Is Running Bad for Your Knees?

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Getting outside for a run comes with many health benefits. From cardiovascular health and stress relief to improved sleep quality, there is no doubt running is great exercise for both the body and mind.

Running can also be hard on the body with so much repetitive impact. As we age, our joints, ligaments, tendons, and muscles may not be able to withstand this high impact and you may notice more aches, pains, or soreness after a run.

Knee pain is frequently a common complaint amongst runners and many wonder if running is bad for knee health. But, the truth is that running itself is not inherently bad for knees. There are many protective and preventative measures you can take to help your body continue to run as long as it is able to.

Running with correct form, building up mileage slowly, and taking enough rest days are just some of the ways you can protect your knees from pain during running. Below you will find more about why your knees may hurt and how to protect them.

Why Do My Knees Hurt When I Run?

While many runners may experience knee pain, the sport itself is probably not to blame. The good news is there are many precautions you can take to fix knee pain and prevent future knee pain.

Some variables that contribute to knee pain are bad form, old shoes or shoes that aren't good for your specific body, and running on hard surfaces. Running-related injuries such as runner's knee, patellar tendinitis, and iliotibial band (IT) syndrome, can also cause knee pain and are preventable and typically treatable.

Running Form

You may be surprised to hear that good running form is actually quite complex, but it can certainly be learned and improved. Over striding, low cadence, and striking the ground with your heel can all contribute to knee pain. Practicing increasing your cadence by taking quick steps and landing on your mid-foot helps to improve form and prevent knee pain.

The surface you run on may affect how your joints feel as well. Running on asphalt or cement may be harder on your knees than grass, dirt, or even a treadmill. One study showed that running on a wood chip trail can help reduce injury risk.


Shoes can play a big role in how your body feels during a run. Finding the proper shoe for your foot and gait is key. If you can, it may be helpful to visit a running store and have them assess your gait. They can recommend shoes that address appropriate cushion level, arch support, and width for your foot.

Additionally, switch out your shoes for new ones regularly, especially if you run long distances. Although there are no formal studies on when to replace your running shoes, most running coaches suggest replacing them every 300 to 400 miles or when you notice a lack of springiness in the shoes and you are feeling more aches and pains.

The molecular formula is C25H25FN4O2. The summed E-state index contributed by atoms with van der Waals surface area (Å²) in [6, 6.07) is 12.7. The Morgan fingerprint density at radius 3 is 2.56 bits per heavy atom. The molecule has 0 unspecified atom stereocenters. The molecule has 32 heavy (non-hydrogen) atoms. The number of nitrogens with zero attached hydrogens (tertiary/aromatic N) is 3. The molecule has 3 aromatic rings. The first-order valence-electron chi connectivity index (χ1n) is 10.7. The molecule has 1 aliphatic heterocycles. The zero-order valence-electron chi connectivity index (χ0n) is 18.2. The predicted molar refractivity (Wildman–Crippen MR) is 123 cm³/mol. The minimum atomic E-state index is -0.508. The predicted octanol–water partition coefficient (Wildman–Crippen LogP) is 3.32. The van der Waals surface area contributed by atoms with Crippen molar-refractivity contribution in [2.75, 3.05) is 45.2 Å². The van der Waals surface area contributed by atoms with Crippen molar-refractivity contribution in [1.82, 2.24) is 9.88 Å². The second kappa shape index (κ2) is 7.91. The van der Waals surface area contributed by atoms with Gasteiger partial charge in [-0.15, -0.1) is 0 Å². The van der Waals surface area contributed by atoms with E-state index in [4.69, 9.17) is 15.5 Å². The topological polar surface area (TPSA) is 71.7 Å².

Runners and Osteoarthritis

There is quite a bit of research done on running's association with knee pain and osteoarthritis. Much of the data involving osteoarthritis of the knee in runners is conflicting. One review study gathered data on hip and knee osteoarthritis in competitive runners, recreational runners, and controls, which were considered sedentary, non-running individuals.

The prevalence of hip and knee osteoarthritis was 13.3% in competitive runners, 3.5% in recreational runners, and 10.2% in controls. Additionally, running for less than 15 years was associated with a lower rate of hip and knee osteoarthritis compared to controls.

The study concluded that because recreational runners had a lower prevalence of osteoarthritis compared to competitive runners and controls, it is not possible to determine a causative relationship between running and osteoarthritis.

Running causes bones and cartilage to adapt, leading to stronger knees in the long term. When running with correct form and taking enough time off to allow your body to recover and repair, runners may not need to worry about developing osteoarthritis in the knee.

How to Protect Your Knees

There are several ways to protect your knees for years of pain-free running. If you are a new runner or coming back from an injury, it is important to start slow and conservative. Do not go out too fast or increase your mileage too quickly. The majority of injuries are due to overuse injuries, so ramping up mileage and speed slowly will better set you up for success.

Another important way to prevent injury and protect your knees is through dynamic warm-ups and stretching before a run. One study looked at the difference between static stretching and dynamic stretching before exercise to determine its effect on athletic performance and knee joint position sense.

The researchers concluded that both types of stretching improve knee joint position. Because static stretching has a negative impact on muscle strength while dynamic stretching should be performed as part of a pre-exercise warm up for improved athletic performance.

When runners experience knee pain, they are quick to blame the running. However, knee pain is often due to weak hips, glutes, quadriceps, and hamstrings and strengthening these muscle groups stabilizes the knee and improves the pain.

According to the American Academy of Orthopaedic Surgeons, stretching and strengthening the lower body may help improve range of motion and flexibility in the knee joint, further preventing injury. If you are experiencing knee pain, talk to a healthcare provider who can evaluate you and provide many strengthening exercises.